Regardless of the outcome of the Enzon/DellaCamera battle, this is a helpful reminder of the importance of periodically reviewing a corporation’s bylaws, with the assistance of legal counsel. As part of such review, a Delaware corporation’s board of directors should confirm, among other things, that the bylaws explicitly delegate to the board the sole authority to appoint and remove officers. Depending on the circumstances, the board also may want to evaluate with its advisors whether it would be feasible to garner stockholder support for amending the certificate of incorporation to provide greater certainty that the board will retain the authority to appoint and remove officers. This likely would be accomplished most effectively by amending the certificate of incorporation to explicitly recognize the board’s sole authority over these matters, since any subsequent amendment to this provision would require both board and stockholder action.7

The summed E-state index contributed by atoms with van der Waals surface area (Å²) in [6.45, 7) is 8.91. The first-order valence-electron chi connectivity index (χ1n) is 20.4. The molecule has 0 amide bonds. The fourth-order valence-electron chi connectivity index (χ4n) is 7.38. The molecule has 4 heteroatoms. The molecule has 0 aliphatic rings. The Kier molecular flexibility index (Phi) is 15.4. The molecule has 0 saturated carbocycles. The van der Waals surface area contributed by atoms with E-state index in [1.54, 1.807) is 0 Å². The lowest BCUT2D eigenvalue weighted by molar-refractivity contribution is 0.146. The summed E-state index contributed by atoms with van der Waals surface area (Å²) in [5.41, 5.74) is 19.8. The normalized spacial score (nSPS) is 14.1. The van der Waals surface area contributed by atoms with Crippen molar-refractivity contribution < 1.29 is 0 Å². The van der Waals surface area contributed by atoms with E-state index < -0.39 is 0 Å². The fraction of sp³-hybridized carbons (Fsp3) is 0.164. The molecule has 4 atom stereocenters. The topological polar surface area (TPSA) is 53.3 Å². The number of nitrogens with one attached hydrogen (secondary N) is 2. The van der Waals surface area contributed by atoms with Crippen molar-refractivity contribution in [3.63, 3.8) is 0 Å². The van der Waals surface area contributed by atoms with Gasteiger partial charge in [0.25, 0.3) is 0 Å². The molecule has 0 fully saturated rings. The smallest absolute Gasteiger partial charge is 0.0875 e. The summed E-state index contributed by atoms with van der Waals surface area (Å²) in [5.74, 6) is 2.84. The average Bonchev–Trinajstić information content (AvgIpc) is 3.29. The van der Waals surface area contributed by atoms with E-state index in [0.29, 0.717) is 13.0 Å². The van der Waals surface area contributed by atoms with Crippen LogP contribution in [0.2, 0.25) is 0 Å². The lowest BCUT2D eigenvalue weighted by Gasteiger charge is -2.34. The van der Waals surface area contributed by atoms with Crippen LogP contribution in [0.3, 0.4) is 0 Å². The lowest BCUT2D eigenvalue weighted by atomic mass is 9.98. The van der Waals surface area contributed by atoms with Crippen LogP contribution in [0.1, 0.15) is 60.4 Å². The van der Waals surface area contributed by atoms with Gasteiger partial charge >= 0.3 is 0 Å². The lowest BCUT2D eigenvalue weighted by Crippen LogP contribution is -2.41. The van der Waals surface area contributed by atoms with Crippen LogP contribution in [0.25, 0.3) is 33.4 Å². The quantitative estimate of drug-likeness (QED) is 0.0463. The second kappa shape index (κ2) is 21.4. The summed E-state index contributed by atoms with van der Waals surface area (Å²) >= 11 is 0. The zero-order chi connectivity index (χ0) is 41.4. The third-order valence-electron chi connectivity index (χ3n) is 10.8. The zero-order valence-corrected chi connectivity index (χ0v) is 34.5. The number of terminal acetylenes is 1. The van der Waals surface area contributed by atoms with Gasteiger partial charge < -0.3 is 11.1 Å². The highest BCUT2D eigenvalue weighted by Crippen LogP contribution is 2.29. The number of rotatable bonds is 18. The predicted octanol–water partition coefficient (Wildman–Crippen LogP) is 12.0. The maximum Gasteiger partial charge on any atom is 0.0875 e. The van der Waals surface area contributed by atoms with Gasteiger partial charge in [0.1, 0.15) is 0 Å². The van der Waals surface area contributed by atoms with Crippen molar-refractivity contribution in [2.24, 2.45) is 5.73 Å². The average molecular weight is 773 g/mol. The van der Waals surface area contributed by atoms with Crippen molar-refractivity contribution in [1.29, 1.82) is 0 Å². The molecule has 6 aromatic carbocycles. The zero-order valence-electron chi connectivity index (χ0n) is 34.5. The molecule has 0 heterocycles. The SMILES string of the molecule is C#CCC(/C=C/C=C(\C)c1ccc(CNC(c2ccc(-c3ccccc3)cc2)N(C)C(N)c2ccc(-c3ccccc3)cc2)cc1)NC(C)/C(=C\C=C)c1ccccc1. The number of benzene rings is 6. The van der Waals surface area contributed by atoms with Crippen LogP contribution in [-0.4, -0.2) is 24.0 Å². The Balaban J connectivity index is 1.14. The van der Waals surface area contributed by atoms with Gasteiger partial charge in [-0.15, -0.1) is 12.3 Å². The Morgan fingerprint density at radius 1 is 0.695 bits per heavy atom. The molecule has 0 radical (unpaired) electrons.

It is fair to assume that in many cases it might be difficult to count on stockholder support for this type of charter amendment, other than prior to an initial public offering or other circumstance in which there is a concentration of stock ownership. However, to the extent that they take a long-term perspective on their investments and value management continuity, institutional investors in more widely held corporations might be persuaded that the right to meddle in the oversight of management is not something they bargained for, nor is it a right that they would envision exercising. Accordingly, these investors might find compelling commercial arguments such as those asserted by Enzon with respect to the disruption and uncertainty posed by the prospect of stockholders interceding on management decisions as well as the possible chilling effect this would have on a corporation’s ability to attract and retain qualified executive officers.
In addition, this contest underscores the disadvantages a public company may face if it allows stockholders to take action by written consent—a right which can be denied in a Delaware corporation’s certificate of incorporation. Although this same issue could have been submitted as a proposal for consideration at an Enzon stockholders meeting, in that case, the matter presumably would have unfolded according to a more familiar pattern that may have allowed the board more control over the timing and a better opportunity to respond to this challenge to its authority in a thoughtful and deliberate manner.